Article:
### Protocol free objects

Interesting! I haven't yet read the paper (I'll promise to read it when my new printer arrives (hopefully) in a few days), but your example reminds me of a design pattern, if you may, that I discovered a long time a ago.

### Yes, organizing the

Yes, organizing the classes/types to ensure valid state transitions is handy, but you still can't enforce proper usage statically without some kind of linear or alias type system. What if you needed an explicit Close() funtion (putting it in a finalizer isn't always acceptable); can you think of a way to ensure that a client can't call Conn.Send() after calling Close() in ordinary ML? It's the aliasing that's the problem, and I can't think of any way to do it.

The closest I've gotten, is that Modem have only one operation, Process(), which accepts a function that takes a Conn, and once that function finishes executing, the connection is closed automatically. Of course, with mutable references this can be circumvented, since the Conn reference can then escape the scope of the Process() function; of course, this usage is fairly bizarre in itself, but it's not statically preventable, which is what I'm looking for.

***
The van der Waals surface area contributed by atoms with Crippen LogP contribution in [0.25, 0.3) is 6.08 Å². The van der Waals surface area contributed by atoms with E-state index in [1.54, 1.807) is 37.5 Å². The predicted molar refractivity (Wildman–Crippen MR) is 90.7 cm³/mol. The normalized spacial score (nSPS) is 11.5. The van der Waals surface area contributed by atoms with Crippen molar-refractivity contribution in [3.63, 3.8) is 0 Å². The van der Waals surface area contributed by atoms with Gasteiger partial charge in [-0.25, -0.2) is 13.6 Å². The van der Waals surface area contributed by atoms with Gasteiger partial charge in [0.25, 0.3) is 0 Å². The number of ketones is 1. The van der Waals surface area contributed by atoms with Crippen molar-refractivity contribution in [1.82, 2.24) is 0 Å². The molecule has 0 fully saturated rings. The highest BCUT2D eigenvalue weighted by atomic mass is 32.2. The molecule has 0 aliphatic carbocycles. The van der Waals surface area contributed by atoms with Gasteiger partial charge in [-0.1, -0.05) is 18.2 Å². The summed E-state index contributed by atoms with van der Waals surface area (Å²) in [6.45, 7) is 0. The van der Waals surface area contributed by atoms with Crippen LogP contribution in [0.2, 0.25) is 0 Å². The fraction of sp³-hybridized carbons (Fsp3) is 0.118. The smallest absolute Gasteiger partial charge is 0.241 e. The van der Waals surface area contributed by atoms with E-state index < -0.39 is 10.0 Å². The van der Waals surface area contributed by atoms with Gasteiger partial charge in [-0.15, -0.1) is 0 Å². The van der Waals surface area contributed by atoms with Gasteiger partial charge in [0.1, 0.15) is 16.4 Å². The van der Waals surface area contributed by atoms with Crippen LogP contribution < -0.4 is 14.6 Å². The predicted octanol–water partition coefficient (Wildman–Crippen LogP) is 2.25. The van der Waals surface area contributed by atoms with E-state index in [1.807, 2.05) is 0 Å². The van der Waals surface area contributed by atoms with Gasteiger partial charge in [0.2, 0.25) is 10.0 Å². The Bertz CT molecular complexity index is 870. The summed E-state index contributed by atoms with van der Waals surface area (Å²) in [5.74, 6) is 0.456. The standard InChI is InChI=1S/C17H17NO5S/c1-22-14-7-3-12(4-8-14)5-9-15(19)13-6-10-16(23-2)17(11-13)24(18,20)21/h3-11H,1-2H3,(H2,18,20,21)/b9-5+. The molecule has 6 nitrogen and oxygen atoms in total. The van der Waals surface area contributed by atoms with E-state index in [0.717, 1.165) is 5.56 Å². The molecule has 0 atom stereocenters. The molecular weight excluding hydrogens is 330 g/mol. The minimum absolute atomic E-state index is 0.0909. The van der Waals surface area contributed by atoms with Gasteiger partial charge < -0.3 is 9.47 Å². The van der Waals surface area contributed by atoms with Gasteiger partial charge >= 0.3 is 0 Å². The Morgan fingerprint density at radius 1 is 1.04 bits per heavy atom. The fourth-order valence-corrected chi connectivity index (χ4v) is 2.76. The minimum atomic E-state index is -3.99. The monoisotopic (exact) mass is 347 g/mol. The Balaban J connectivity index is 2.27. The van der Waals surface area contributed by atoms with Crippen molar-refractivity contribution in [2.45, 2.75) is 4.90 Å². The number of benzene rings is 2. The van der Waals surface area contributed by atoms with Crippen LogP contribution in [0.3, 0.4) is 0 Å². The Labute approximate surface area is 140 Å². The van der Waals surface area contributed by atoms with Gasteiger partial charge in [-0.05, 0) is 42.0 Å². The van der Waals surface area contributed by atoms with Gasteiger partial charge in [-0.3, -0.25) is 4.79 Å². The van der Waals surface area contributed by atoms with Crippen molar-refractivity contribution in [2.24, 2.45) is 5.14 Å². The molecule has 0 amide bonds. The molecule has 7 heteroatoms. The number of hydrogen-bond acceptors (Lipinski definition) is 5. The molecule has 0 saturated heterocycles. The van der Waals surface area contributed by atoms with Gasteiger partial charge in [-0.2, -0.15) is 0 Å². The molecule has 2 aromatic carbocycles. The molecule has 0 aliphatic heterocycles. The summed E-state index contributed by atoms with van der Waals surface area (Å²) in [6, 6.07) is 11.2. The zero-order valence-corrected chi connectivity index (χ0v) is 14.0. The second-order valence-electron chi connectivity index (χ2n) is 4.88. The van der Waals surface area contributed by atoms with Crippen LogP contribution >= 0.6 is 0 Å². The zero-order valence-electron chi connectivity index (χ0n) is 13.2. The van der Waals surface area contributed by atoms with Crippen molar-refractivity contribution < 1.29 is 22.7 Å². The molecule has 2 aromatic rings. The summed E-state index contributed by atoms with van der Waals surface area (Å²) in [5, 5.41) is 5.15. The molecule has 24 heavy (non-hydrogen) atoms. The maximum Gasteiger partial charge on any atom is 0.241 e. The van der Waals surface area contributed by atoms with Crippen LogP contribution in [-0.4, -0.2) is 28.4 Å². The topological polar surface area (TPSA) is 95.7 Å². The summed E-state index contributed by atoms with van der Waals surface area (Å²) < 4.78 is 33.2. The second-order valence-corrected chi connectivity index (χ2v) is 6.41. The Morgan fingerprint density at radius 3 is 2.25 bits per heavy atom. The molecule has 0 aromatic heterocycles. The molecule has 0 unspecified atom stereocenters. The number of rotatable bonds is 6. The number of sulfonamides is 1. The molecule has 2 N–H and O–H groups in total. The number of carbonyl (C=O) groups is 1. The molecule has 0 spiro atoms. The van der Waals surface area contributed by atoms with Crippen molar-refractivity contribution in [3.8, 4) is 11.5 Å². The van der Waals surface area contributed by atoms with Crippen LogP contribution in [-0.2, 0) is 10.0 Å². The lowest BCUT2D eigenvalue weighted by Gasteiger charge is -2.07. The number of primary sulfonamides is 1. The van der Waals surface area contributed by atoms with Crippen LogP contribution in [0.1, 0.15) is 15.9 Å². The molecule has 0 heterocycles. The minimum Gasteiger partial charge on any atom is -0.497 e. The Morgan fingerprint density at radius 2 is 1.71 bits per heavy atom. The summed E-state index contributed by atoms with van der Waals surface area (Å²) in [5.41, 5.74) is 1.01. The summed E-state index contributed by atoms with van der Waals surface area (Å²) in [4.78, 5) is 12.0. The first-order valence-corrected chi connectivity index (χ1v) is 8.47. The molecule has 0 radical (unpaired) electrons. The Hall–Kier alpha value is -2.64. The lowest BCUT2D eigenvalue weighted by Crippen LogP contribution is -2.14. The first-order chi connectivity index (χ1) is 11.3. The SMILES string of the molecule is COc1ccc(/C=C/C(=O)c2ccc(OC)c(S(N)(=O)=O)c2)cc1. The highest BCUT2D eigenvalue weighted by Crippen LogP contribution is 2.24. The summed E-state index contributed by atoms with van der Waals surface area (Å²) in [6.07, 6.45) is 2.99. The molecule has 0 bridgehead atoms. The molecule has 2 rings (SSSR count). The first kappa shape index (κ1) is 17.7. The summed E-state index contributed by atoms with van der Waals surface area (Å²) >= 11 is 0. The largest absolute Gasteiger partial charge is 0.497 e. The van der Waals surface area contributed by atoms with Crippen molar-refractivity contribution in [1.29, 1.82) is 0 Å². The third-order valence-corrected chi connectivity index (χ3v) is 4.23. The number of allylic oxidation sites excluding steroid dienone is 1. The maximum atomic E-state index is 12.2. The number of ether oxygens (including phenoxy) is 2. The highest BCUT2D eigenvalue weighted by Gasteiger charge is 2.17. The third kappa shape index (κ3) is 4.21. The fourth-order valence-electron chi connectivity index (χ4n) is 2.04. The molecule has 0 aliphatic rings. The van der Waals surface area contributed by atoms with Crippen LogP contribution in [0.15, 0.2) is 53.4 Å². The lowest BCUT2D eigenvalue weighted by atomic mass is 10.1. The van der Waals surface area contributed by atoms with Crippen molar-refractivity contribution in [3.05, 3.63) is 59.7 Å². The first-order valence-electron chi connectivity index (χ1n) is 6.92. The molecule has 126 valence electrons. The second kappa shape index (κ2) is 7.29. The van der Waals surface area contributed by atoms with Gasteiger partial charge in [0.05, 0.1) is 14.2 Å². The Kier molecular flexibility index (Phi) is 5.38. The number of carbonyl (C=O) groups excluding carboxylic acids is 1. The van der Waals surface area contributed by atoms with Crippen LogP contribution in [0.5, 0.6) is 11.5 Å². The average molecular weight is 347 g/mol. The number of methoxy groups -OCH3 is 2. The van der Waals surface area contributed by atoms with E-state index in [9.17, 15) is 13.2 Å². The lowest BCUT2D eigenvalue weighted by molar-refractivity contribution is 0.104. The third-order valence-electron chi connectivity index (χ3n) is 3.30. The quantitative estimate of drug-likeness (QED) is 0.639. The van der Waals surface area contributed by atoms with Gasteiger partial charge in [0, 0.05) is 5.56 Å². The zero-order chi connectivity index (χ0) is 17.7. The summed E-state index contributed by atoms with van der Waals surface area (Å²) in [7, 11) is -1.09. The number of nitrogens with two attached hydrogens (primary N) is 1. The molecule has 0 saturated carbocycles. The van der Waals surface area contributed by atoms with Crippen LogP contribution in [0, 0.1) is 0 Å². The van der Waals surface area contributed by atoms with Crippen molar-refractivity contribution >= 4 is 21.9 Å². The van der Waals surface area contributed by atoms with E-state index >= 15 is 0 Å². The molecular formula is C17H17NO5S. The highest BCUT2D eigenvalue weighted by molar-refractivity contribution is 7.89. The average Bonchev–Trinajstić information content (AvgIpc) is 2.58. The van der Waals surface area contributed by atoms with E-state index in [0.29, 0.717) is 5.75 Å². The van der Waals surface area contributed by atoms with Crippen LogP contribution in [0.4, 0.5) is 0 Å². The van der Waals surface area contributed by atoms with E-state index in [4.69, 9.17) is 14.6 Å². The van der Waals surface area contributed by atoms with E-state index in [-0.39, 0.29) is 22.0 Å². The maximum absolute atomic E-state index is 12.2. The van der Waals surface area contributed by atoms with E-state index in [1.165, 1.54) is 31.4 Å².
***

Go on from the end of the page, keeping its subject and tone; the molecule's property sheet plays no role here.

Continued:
### You can use a monad

You've gotten quite close. The next step is to make the parameter to Process() a monad instead of a plain function and lift operations on a connection to the monad. This way the user can't get a handle to the connection at all so there is no way have aliases. This is a fairly well known trick. I recall seeing posts on this on at least some O'Caml mailing list and, IIRC, on comp.lang.functional quite recently.

### Thanks for the suggestion.

Thanks for the suggestion. I've been going through some of the documentation on Monads, and I understand the Haskell monad signature. I'm not familiar with type classes however, so I'm not sure how a Monad is implemented/overridden (or whatever the terminology might be). Does each instance of a monad need a custom implementation for bind, return, etc. or is a monad a simple polymorphic type?

Are you aware of any monad implementations in SML or OCaml? Or perhaps some demonstration code in C# or Java? I haven't been able to find anything that maps clearly to the Haskell monad signature at that link, so I'm having a bit of trouble mapping to C#.

### [OT] ML monads